good // bad // lulz

What do Anonymous and hip-hop culture have in common?

The (in)famous hacktivist group Anonymous was born on 4chan and has claimed Guy Fawkes as its figurehead. It is a global collective which has no mission, no allegiance, and holds no punches. The whole idea is that they use the anonymity facilitated by the internet to engage in lulz-worthy activities as well as coordinated hacking efforts (typically with the goal of protecting internet freedom or exposing protected information). They communicate via twitter, youtube, and other social media avenues in order to plan their actions.

Hip-hop culture centers around rapping, DJing, graffiti and breaking (break dancing). Rap can simply a be a chronicle of life spoken over a beat, a simple but powerful dissemination of truth about the life of a disenfranchised population or a crazy song, just for lulz (see:Riff Raff). Graffiti art is very similar. It can be an individualized act of defiance and protest or just some great art, but always shrouded in anonymity due to its illegal nature. Banksy is a fantastic street artist based out of London.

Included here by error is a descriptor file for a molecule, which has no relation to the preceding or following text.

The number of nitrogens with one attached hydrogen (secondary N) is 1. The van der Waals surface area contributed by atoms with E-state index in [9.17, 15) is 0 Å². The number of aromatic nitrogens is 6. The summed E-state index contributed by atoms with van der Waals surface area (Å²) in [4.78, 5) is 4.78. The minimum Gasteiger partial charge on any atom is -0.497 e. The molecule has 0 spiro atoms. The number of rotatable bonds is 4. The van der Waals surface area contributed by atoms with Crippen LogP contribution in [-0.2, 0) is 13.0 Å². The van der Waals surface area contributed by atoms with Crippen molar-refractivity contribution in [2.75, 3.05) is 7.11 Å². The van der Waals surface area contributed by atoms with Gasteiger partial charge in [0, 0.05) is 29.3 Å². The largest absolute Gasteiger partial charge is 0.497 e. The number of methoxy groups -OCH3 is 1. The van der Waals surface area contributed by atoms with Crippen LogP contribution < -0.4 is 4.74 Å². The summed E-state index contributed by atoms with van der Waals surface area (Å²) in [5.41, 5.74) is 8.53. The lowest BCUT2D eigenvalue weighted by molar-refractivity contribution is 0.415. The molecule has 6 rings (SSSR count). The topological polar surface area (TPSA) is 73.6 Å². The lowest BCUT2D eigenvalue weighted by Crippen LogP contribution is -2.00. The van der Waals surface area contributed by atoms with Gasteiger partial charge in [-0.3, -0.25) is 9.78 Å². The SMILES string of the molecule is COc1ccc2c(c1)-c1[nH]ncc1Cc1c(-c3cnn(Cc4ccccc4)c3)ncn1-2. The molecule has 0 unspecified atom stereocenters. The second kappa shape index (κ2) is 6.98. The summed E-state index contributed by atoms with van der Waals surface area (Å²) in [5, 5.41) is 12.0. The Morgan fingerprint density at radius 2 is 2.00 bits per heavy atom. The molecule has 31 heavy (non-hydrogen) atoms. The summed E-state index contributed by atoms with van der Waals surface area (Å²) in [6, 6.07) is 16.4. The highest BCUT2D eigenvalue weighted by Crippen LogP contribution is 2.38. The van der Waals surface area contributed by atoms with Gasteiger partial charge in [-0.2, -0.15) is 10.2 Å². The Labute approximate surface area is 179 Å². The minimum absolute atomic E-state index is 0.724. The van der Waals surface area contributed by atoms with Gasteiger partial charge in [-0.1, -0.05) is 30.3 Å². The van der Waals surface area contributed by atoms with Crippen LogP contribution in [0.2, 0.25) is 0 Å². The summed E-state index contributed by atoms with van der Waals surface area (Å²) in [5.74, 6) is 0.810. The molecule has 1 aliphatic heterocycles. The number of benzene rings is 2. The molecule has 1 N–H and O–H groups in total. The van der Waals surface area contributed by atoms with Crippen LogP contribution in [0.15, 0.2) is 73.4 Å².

(everyone should watch his movie Exit Through the Gift Shop)

He goes by a pseudonym as almost all street artists and rappers do. It is part of the culture. It serves multiple roles. It can protect their identity or enable acting out a character (Eminem has multiple identities with various personalities). The musicians distribute through youtube, bypassing major record labels. Macklemore is one of the most successful independent artists to date mostly due to his hipster anthem Thrift Shop (now it is too mainstream…no pleasing those hipsters…).

What ties these two? I imagine you have already drawn some parallels related to subversive behavior and distribution methods (social media) but the most important element is that what they say is not nearly as important as how they say it. The medium they use to share and collaborate speaks louder than the actual message. Anonymous and rappers on youtube are saying something about the power of the internet simply by using it to become famous. The same thing goes for graffiti, the power is in creating the mark, not what the mark says or looks like. They are all saying, “Hey, look what we can do. We are doing it and there is no stopping us,” whether for good, bad, or lulz, it makes no difference.

About Adam

I am an architecture undergrad @ Virginia Tech with an interest in emergent and interactive design.
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